PREVIOUS AND CURRENT
FIELD SCHOOLS AND COMMUNITY BUILDING
In 2019 two students, one from Vassar University, NY and one from Metropolitan State University of Denver interned with Sweet Grass for four weeks in Mouse Creek, outside of Wounded Knee, SD. Interns assisted with data analysis for the Pine Ridge Area Chamber of Commerce’s Love of Learning (US Dept. of Education) grant, archiving, and archival analysis of information donated by Dr. Kathleen Pickering and the Colorado State University Ethnography Lab. Interns also interviewed elders about house and home to assist Pyatt Studio - Architecture and Planning in developing a culturally appropriate, environmentally sustainable, and economically affordable model home for retired elders in Oglala Lakota Country. We partnered with Thikáǧa Construction (a Lakota owned and operated construction company) to install doors, windows, and clean up the job site. Our team also partnered with Knife Chief Buffalo Nation to cut wood and build buffalo fence. During the last day of our visit we partnered with Thunder Valley CDC’s Workforce Development crew on a hike to the top of Cedar Butte (Badlands National Park-South Unit), led by Oglala Lakota ethnobotanist Richard Sherman.
In 2017, Colorado State University graduate student Julia Reedy partnered with Sweet Grass to conduct a household study and analyze data that led to the HOME Housing Study. Julia led the reporting efforts which Thunder Valley utilized for a HUD grant to build 12 low income apartments. In addition, Julia conducted work for her medical anthropology master’s thesis which demonstrated the barriers Lakota people face prior to and after being placed on a kidney transplant list.
In 2015 a total of four people attended, two students at Colorado State University, one recent college graduate, and one volunteer from Switzerland, assisted Tatanka Wakpala Model Sustainable Community by enhancing their octagonal outdoor kitchen and planting and maintaining their community garden. Sweet Grass and interns partnered with Four Bands Community Fund to evaluate their fishing derby, assess their workforce development trainings and program, evaluate their C.R.E.A.T.E. training, and create an evaluation for their VITA participation. Interns also conducted phone surveys with businesses across the Pine Ridge Reservation to kick off a five-year business and workforce assessment funded by the Administration for Native Americans.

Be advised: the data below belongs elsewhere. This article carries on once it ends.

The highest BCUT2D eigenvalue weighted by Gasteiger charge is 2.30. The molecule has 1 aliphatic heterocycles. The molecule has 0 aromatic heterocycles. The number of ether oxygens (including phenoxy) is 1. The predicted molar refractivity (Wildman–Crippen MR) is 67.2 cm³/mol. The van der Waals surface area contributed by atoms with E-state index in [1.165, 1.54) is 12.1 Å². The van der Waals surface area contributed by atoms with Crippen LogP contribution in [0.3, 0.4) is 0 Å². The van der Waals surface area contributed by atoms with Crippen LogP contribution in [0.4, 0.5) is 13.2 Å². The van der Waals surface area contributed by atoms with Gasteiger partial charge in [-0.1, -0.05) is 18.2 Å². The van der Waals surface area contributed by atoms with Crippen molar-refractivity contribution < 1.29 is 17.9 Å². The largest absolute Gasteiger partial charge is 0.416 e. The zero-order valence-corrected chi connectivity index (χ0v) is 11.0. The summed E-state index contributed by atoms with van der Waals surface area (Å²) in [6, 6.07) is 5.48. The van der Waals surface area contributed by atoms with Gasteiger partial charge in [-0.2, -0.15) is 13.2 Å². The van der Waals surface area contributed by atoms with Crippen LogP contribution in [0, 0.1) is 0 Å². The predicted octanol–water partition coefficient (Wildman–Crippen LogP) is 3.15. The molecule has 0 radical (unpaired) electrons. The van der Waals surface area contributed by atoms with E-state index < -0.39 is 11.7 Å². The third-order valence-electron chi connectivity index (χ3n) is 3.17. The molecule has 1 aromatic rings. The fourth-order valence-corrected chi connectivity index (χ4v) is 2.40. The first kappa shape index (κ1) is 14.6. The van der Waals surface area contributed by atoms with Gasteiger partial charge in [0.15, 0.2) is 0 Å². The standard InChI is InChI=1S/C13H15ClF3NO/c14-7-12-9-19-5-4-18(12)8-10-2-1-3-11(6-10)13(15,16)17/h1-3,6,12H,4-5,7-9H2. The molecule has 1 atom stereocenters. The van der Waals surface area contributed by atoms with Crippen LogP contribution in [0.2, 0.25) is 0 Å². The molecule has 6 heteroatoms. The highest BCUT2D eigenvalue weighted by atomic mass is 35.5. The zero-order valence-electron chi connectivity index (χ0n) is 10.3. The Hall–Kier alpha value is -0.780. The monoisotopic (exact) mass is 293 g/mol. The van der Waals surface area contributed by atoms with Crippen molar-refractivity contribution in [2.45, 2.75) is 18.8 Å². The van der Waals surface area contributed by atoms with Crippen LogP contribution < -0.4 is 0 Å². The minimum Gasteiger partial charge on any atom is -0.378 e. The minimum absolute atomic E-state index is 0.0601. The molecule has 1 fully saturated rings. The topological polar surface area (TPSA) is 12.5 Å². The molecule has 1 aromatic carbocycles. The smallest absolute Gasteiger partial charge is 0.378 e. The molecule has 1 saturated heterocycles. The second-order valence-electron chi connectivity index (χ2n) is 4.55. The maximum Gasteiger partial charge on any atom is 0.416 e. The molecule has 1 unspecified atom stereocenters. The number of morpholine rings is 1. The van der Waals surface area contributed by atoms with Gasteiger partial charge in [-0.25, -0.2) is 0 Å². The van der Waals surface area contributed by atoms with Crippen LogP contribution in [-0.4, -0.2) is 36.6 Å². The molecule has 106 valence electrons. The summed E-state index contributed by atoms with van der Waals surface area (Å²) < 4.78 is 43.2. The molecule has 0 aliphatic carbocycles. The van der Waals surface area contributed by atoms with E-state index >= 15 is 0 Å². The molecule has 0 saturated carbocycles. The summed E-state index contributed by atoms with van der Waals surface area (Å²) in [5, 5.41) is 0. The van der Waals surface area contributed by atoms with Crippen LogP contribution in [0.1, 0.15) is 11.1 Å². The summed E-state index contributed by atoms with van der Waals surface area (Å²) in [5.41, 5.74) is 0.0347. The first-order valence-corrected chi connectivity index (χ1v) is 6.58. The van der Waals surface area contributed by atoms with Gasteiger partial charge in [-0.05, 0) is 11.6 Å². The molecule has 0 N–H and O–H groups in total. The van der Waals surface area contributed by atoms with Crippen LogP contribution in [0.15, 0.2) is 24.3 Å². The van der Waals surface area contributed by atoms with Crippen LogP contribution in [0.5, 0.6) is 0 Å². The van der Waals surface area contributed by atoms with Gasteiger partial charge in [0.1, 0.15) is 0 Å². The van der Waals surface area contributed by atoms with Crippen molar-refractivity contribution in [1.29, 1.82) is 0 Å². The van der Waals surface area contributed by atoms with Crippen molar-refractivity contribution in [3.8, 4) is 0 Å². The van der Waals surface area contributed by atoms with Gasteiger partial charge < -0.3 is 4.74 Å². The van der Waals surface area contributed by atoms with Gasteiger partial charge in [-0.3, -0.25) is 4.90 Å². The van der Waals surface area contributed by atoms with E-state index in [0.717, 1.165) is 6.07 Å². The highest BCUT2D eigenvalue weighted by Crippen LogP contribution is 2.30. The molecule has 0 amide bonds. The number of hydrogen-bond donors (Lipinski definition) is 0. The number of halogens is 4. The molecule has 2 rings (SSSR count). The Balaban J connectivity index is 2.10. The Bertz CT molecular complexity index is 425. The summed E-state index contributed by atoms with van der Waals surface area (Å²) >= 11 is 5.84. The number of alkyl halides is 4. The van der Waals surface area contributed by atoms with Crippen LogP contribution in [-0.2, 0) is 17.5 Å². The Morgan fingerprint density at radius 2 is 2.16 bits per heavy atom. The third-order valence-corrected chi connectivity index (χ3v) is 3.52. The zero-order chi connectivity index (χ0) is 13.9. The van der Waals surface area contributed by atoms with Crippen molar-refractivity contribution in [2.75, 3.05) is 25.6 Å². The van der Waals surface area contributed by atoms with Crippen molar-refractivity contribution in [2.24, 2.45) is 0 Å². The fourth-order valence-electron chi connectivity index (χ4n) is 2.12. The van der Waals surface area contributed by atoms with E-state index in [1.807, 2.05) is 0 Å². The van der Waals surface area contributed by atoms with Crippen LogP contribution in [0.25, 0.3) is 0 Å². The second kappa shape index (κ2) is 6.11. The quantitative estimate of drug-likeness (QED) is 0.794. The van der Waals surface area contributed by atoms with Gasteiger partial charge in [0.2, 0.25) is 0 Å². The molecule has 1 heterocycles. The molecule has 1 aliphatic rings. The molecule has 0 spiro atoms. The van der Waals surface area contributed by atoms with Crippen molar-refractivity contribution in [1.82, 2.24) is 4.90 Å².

In 2018 four students representing Metropolitan State University of Denver, University of Northern Colorado, and California State University - Monterey Bay interned with Sweet Grass. The primary research centered on interviews, surveys, literature review, and primary data analysis for Thunder Valley’s Grocery Store and Food Hub Feasibility Study. Interns also made in-person and phone interviews to Pine Ridge Reservation businesses which culminated in the Pine Ridge Area Chamber of Commerce Report of Workforce and Business Development 2018: Five Years of Change, Stability, and Vision. Toward the end of summer Sweet Grass teamed up with the Johnson and Pawnee Leggins families to create permanent bridge rails for their driveway.
Alyssa Camp, a prior graduate from Metropolitan State University of Denver interned with Sweet Grass during the Spring and Summer of 2016. She conducted archival analysis and document digitization for First Peoples Fund. Alyssa was also instrumental in conducting surveys and training Lakota research associates for Thunder Valley’s Oglala Oyate (reservation-wide survey). Alyssa, is now Sweet Grass’ Senior Project Manager.
In 2014, 11 Colorado State University (CSU) students worked on the Pine Ridge and Cheyenne River Reservations. Interns provided data analysis, technical assistance, and conducted community interviews for Cheyenne River Tribal Ventures’ annual evaluations. Interns also worked on the Pine Ridge Area Chamber of Commerce Business Assessment, Workforce Development Training Curriculum, and “Destination Pine Ridge” Cultural Sensitivity Training Results. Sweet Grass provided grant writing and reporting assistance to Tatanka Wakpala Model Sustainable Community to comply with their CSU Center for Collaborative Conservation fellowship.
During that time Sweet Grass designed and constructed an octagonal shade and outdoor kitchen area and constructed water barriers from local, natural materials to allow the growth of cottonwood trees and expansion of indigenous foods into the prairie. In lieu of “rent” Sweet Grass and interns worked with locals to re-stain a deck, repaint window sashes, and refurbish the north-facing exterior of a home for our elder Lakota host. In addition, Sweet Grass led the staining of a cabin for another host—an Oglala Lakota ethnobotanist.
Josh, a graduate student during the field school conducted his research that summer related to food sovereignty and then became Sweet Grass’ full-time Senior Project Manager (2015-2020).